It’s about time we started writing our own success story

Business

It’s about time we started writing our own success story

Foreign capital and foreign expertise will only come at the right price once we’ve got our own house in order

Mark Barnes


There are lots of For Sale signs in the suburbs. That’s not a good thing. Price is determined where supply meets demand. Expect lower prices. Demand is determined by confidence, in the present, and when it comes to capital commitment, in the future. Enduring confidence is the informed end game, sustainability its precursor. 
Just above survival in the hierarchy of winning nations is the question of sustainability. You can hardly get through the first day in any strategy conference without the question of sustainability coming into focus, as it should.
Elements of sustainability include understanding and planning for competitors, resilient business models, the right people, an enabling cost of capital, the proper support, an enabling regulatory environment, the rule of law … lots of stuff.
We still need to cross the divide between building capacity and entrenching dependency. Getting there is up to us, not others. We may be looking in the wrong places. The answer is here, not there.
Foreign capital and foreign expertise will only come at the right price once we’ve got our own house in order, and then it’ll come in abundance. We must get over our local inferiority complex. To achieve escape velocity, we need to trust each other across the lines that once divided us. Information must be pooled, not segregated. Ask each other what’s true and what’s trusted.
That we need experts in charge (sourced internally and externally) is not in dispute. That they need to transfer expertise to us is not negotiable, their mandates need to demand it. But do it right.  Take as much time as you need to find the right person for the job, but here that’s not all. The purpose must be clear transfer of knowledge.  Do the job now but make sure some of us can do it when you leave – and plan to hand over the reins within three to five years. Stay on the board if you like, to keep a watching brief over your proteges, provide guidance, but let them do the work, make the judgment calls, learn from the mistakes. Just because you own the hospital doesn’t mean you’re qualified to give orders in the operating theatre.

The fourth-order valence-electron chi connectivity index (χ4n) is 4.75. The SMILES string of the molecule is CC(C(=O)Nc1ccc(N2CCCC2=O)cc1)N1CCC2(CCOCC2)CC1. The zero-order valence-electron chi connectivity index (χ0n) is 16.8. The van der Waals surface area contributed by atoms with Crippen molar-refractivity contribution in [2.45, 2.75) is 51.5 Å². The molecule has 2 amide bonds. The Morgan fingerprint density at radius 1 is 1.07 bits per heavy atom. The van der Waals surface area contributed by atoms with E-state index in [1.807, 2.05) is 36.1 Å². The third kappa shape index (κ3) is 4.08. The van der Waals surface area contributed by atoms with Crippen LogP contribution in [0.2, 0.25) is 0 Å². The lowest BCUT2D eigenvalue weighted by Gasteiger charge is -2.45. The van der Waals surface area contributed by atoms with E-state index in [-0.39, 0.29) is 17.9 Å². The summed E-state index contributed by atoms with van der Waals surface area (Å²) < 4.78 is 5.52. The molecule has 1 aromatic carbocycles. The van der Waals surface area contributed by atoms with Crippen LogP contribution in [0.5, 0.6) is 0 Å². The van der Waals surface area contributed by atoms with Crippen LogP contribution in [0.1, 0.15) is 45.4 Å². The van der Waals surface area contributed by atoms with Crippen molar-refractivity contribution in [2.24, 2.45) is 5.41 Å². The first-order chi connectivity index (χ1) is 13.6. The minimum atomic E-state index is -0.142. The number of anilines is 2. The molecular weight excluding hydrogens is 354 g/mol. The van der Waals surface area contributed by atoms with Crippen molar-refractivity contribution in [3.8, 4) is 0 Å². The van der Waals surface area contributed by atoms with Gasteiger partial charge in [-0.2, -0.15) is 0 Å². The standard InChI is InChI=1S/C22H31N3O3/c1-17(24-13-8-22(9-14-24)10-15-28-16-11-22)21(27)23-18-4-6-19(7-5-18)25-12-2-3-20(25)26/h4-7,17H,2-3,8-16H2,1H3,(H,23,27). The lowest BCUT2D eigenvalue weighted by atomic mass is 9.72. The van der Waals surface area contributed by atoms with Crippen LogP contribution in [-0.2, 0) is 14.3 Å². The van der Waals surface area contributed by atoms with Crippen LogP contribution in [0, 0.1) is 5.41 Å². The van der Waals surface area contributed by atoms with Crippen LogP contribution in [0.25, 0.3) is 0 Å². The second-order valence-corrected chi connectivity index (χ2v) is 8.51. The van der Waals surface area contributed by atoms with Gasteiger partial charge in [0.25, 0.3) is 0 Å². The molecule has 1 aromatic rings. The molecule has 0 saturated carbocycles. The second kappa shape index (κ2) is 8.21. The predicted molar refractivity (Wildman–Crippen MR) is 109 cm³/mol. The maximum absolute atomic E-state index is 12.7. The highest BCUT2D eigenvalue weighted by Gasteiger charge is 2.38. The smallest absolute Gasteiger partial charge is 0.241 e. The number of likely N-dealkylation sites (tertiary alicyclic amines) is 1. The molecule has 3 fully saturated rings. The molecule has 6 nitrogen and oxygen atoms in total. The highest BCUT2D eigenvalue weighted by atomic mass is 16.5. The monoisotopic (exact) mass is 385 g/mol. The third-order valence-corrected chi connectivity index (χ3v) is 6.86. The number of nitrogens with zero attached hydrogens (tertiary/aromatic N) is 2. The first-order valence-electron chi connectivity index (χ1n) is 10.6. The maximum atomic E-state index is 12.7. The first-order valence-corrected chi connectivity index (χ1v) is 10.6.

Capital investment begins at home. Beware of foreign banks bearing gifts. There’s a difference between putting capital (and reinvested profits) at risk to grow our economy compared with making trading profits off the natural volatility that emerging markets offer, then taking profits home.
We require different business models, different time frames and different technologies to roll out broad-based funding and investment at prices that enable, instead of destroy. We don’t need to extract value now, we need to create value – the harvest will come later.
We must do it ourselves first if we expect others to follow. Prepare the soil, plant the seeds, sell part of the harvest, not a piece of the land.The state is the biggest player in the economy, like it or not. The solution does not lie in handing everything over to the  private sector or to foreign players. Just making more money among the same players doesn’t solve inequality and ensure peace.Partnerships will be part of the solution, but we must create assets, not entrench dependencies. No more sale and leasebacks. No more other people’s systems and infrastructure. We know what we need locally. The solution must be built up from first principles – not imported, not outsourced.The issue is this. We’re not only about maximising return on shareholders’ funds. We’re about closing gaps, growing the middle ground, finding our own definition of economic sustainability. Even before that, let’s start with just the prospect of economic dignity.
Dare I say that I’ve worked on both sides. It is simply not true that all the skills and right attitudes are going to be found in the private sector. The knowledge mix required for our formula is uniquely South African, and you must know what that entails, the local rules, to be a valuable contributor. Let’s do it ourselves. Let’s stop admiring what other people’s definition of success might look like. It’s about time we started writing our own story.
We all belong here. Where else would you want to go anyway? Seriously? No, there isn’t another place. We’re not the alternative, we’re the real deal. We have rights here.
• Mark Barnes is CEO of Post Office.

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